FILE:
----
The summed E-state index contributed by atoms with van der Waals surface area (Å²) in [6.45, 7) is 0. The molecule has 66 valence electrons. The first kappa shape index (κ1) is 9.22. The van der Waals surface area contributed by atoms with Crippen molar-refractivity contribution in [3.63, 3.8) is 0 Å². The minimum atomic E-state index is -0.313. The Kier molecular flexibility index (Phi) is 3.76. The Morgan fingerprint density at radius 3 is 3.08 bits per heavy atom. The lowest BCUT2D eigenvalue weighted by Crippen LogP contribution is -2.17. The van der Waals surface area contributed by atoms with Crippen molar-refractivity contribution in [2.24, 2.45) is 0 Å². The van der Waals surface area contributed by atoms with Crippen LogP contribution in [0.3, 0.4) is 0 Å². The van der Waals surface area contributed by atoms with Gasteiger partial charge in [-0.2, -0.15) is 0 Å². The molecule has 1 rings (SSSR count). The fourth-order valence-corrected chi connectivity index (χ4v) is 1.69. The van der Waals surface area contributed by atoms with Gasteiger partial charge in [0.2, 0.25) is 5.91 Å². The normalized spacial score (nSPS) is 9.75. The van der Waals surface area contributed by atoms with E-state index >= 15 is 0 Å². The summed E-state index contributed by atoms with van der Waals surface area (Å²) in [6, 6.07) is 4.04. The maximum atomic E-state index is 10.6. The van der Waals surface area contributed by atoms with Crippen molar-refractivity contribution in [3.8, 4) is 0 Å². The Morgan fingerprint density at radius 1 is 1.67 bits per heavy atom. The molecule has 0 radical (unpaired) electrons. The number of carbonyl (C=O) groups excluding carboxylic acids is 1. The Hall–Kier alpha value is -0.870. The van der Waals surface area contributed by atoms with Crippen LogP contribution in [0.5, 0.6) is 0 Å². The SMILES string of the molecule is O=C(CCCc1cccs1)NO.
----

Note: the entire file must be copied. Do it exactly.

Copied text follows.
The summed E-state index contributed by atoms with van der Waals surface area (Å²) in [6.45, 7) is 0. The molecule has 66 valence electrons. The first kappa shape index (κ1) is 9.22. The van der Waals surface area contributed by atoms with Crippen molar-refractivity contribution in [3.63, 3.8) is 0 Å². The minimum atomic E-state index is -0.313. The Kier molecular flexibility index (Phi) is 3.76. The Morgan fingerprint density at radius 3 is 3.08 bits per heavy atom. The lowest BCUT2D eigenvalue weighted by Crippen LogP contribution is -2.17. The van der Waals surface area contributed by atoms with Crippen molar-refractivity contribution in [2.24, 2.45) is 0 Å². The van der Waals surface area contributed by atoms with Crippen LogP contribution in [0.3, 0.4) is 0 Å². The van der Waals surface area contributed by atoms with Gasteiger partial charge in [-0.2, -0.15) is 0 Å². The molecule has 1 rings (SSSR count). The fourth-order valence-corrected chi connectivity index (χ4v) is 1.69. The van der Waals surface area contributed by atoms with Gasteiger partial charge in [0.2, 0.25) is 5.91 Å². The normalized spacial score (nSPS) is 9.75. The van der Waals surface area contributed by atoms with E-state index >= 15 is 0 Å². The summed E-state index contributed by atoms with van der Waals surface area (Å²) in [6, 6.07) is 4.04. The maximum atomic E-state index is 10.6. The van der Waals surface area contributed by atoms with Crippen molar-refractivity contribution in [3.8, 4) is 0 Å². The Morgan fingerprint density at radius 1 is 1.67 bits per heavy atom. The molecule has 0 radical (unpaired) electrons. The number of carbonyl (C=O) groups excluding carboxylic acids is 1. The Hall–Kier alpha value is -0.870. The van der Waals surface area contributed by atoms with Crippen LogP contribution in [0.5, 0.6) is 0 Å². The SMILES string of the molecule is O=C(CCCc1cccs1)NO.